There has been speculation for a while around whether getting the coronavirus vaccination will become compulsory for things like jobs and travel.
Reports now indicate the Government will indeed shortly confirm that he COVID-19 vaccine will be compulsory for workers in care homes. Although nothing is yet set in stone, it’s thought that affected staff will have a period of 16 weeks to get vaccinated, or face redeployment and possibly job termination in around 10,000 care homes across England.
It’s thought this will apply to care homes in England that:
- are CQC-registered;
- have at least 1 resident over 65; and
- where the worker has no medical exemption from having the vaccine.
Similar rules could be put in place for other healthcare staff. Although nothing is confirmed, here’s what we know so far…
The Government is considering amending the Health and Social Care Act 2008 (Regulated Activities) Regulations 2014 to increase vaccine take up
This would mean older adult care home providers could only use those staff who have received the Covid-19 vaccination (or those with a legitimate medical exemption) in line with Government guidance.
The Department of Health and Social Care (DHSC) explained: ‘older adults in care homes have been significantly affected by the pandemic because of their heightened risk of infection, often with devastating consequences, as well as the risk of outbreaks in these closed settings,’
In this context, a consultation has launched (now closed) seeking views on proposals to make the vaccination a condition of deployment in older adult care homes.
The Social Care subsection of the Scientific Advisory Group for Emergencies (SAGE) has advised that an uptake rate of 80% in staff and 90% in residents in each individual care home setting would be needed to provide a minimum level of protection against outbreaks of COVID-19.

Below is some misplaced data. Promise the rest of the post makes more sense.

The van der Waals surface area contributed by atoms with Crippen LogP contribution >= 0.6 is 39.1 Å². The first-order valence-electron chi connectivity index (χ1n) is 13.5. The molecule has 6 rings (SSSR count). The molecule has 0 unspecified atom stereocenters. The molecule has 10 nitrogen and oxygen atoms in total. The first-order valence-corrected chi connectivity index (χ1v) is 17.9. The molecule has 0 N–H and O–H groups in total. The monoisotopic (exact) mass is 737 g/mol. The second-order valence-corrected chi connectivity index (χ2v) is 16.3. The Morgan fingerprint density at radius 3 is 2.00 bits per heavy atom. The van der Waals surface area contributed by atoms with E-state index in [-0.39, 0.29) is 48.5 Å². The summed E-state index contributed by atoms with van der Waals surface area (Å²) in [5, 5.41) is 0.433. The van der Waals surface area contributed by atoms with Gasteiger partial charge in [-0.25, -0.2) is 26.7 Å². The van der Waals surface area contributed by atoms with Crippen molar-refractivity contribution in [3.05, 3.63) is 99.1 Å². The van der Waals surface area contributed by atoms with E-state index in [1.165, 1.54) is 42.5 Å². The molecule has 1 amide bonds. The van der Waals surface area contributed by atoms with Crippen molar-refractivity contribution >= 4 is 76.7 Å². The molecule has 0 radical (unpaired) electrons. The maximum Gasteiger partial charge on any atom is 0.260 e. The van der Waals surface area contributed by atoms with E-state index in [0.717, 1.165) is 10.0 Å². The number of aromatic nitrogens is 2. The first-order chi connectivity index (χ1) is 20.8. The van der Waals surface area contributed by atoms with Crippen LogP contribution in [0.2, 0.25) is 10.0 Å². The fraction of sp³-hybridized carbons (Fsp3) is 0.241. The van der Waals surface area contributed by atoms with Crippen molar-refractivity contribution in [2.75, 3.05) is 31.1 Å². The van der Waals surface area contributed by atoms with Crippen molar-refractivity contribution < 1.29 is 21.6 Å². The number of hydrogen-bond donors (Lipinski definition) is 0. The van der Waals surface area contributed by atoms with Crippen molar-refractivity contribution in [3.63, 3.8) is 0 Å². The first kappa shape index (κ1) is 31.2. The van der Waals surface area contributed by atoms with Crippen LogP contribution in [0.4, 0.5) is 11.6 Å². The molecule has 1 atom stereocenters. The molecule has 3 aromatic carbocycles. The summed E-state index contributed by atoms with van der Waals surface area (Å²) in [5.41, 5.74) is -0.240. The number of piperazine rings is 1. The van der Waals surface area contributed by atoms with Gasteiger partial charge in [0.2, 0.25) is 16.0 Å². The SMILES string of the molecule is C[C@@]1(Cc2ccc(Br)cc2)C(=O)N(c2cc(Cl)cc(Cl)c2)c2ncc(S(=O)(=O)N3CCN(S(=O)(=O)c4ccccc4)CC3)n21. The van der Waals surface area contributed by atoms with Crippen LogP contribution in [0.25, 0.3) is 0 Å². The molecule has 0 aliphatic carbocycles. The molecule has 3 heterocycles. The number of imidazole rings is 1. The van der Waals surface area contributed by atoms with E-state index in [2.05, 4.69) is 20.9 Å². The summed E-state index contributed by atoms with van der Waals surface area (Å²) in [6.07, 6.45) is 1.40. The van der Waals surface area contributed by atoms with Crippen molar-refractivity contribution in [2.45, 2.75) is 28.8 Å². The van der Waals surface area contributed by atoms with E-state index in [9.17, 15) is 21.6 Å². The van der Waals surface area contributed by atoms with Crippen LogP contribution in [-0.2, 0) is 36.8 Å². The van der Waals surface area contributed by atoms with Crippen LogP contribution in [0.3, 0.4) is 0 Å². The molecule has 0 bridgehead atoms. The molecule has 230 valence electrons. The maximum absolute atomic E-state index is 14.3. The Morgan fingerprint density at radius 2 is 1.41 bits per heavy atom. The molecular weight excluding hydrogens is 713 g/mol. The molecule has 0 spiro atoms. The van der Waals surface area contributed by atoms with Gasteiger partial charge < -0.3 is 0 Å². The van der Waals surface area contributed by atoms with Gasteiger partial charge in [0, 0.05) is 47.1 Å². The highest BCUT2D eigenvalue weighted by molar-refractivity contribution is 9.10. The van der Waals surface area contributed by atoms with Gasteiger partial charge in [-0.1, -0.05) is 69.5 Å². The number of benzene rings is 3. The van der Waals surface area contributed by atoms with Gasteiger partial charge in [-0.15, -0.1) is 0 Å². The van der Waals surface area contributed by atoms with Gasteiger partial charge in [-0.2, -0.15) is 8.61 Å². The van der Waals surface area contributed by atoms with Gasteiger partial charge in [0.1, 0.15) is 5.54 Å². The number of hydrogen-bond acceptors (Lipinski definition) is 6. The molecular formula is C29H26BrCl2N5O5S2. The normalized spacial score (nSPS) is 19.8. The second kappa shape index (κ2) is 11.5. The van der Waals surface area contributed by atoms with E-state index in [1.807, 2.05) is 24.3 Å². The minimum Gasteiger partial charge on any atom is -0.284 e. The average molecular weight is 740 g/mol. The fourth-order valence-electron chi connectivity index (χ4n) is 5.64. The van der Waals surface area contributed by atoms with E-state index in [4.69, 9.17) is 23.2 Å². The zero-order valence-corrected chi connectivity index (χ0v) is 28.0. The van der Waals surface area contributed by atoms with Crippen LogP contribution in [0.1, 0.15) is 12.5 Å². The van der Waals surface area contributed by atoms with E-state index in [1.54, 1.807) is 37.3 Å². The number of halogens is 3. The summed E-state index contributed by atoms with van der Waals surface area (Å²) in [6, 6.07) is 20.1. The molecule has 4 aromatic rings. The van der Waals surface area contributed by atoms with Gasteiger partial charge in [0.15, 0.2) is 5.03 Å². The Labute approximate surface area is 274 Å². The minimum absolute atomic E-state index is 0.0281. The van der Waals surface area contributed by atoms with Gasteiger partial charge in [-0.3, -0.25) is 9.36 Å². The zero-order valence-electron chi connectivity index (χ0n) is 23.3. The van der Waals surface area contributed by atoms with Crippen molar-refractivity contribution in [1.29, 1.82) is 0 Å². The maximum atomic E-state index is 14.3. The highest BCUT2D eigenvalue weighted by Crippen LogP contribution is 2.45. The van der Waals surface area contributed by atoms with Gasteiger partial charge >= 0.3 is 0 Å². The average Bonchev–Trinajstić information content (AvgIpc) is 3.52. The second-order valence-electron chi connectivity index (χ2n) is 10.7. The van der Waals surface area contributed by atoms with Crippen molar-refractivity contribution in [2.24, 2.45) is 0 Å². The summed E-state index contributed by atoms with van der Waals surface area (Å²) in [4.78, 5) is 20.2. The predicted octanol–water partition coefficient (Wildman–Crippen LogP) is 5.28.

This is for a single dose against the current dominating variant.
As of 4 April, 78.9 per cent of all eligible workers in all older adult care homes had received at least their first vaccination.
However, this masks significant variation at a regional, local and individual care home level. As of 8 April, 89 local authorities have a staff vaccination rate under 80 per cent, including all 32 London Boroughs, while 27 local authorities have a staff vaccination rate under 70 per cent.
The consultation document is currently being translated into a range of languages including Albanian, Arabic, Bengali, Chinese, Kurdish, Nepali, Punjabi, Polish, Romanian, Somali, Turkish, Ukrainian and Urdu.
What is the consultation considering?
Care home managers are ultimately responsible for the safety of people living in their care. Under the proposed change to regulations, it would therefore be their responsibility to check evidence that workers deployed in the home are vaccinated, or medically exempt from vaccination. This means that workers would need to provide evidence to the manager that they have been vaccinated.
As a result, the government is carefully considering the best way for people to prove that they have been vaccinated to their employer. This may involve, for example, showing vaccination status on a mobile phone app. The government is also considering the least burdensome way for people to demonstrate to care home organisations that they are medically exempt from vaccination.
Looking at how this requirement would be introduced, the government is evaluating what would be an appropriate grace period for new and existing care home workers before they are required to be vaccinated. It is likely that care home managers would be expected to keep a record of vaccinations as part of their staff employment and occupational health records.
The intension is to permit care homes to retain a skilled, compassionate and caring workforce, keep the workforce and the people they care for safe, and make working in adult social care an attractive career choice. It is recognised that some people may choose not to be vaccinated, even if the vaccination is clinically appropriate for them. In these circumstances they will no longer be able to be deployed in a care home setting and providers will need to manage this in a way which does not destabilise the provision of safe, high quality care.
Care home managers are being asked to anticipate how they would respond to the requirement, thinking about staff who are not vaccinated. For example, would they expect to redeploy unvaccinated staff or cease employment for unvaccinated staff? These potential options should be taken into consideration.
If you have any queries around this subject, or anything else HR and employment law, give our friendly team a call on 0161 603 2156 to discuss how we could help your business flourish.